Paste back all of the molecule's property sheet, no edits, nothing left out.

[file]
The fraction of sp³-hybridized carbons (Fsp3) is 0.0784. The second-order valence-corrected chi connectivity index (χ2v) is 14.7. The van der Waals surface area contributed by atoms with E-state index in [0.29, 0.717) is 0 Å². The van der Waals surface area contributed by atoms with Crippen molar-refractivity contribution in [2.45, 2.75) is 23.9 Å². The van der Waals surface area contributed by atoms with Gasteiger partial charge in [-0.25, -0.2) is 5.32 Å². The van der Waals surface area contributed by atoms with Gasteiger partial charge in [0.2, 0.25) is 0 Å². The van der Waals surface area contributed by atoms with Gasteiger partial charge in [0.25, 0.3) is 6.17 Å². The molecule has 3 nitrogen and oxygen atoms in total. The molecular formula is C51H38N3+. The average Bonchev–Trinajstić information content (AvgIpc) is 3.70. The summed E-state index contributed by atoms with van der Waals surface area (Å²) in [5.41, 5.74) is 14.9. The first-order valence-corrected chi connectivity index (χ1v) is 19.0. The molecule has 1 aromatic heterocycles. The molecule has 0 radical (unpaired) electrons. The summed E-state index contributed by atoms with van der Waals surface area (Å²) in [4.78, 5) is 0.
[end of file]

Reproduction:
The fraction of sp³-hybridized carbons (Fsp3) is 0.0784. The second-order valence-corrected chi connectivity index (χ2v) is 14.7. The van der Waals surface area contributed by atoms with E-state index in [0.29, 0.717) is 0 Å². The van der Waals surface area contributed by atoms with Crippen molar-refractivity contribution in [2.45, 2.75) is 23.9 Å². The van der Waals surface area contributed by atoms with Gasteiger partial charge in [-0.25, -0.2) is 5.32 Å². The van der Waals surface area contributed by atoms with Gasteiger partial charge in [0.2, 0.25) is 0 Å². The van der Waals surface area contributed by atoms with Gasteiger partial charge in [0.25, 0.3) is 6.17 Å². The molecule has 3 nitrogen and oxygen atoms in total. The molecular formula is C51H38N3+. The average Bonchev–Trinajstić information content (AvgIpc) is 3.70. The summed E-state index contributed by atoms with van der Waals surface area (Å²) in [5.41, 5.74) is 14.9. The first-order valence-corrected chi connectivity index (χ1v) is 19.0. The molecule has 1 aromatic heterocycles. The molecule has 0 radical (unpaired) electrons. The summed E-state index contributed by atoms with van der Waals surface area (Å²) in [4.78, 5) is 0.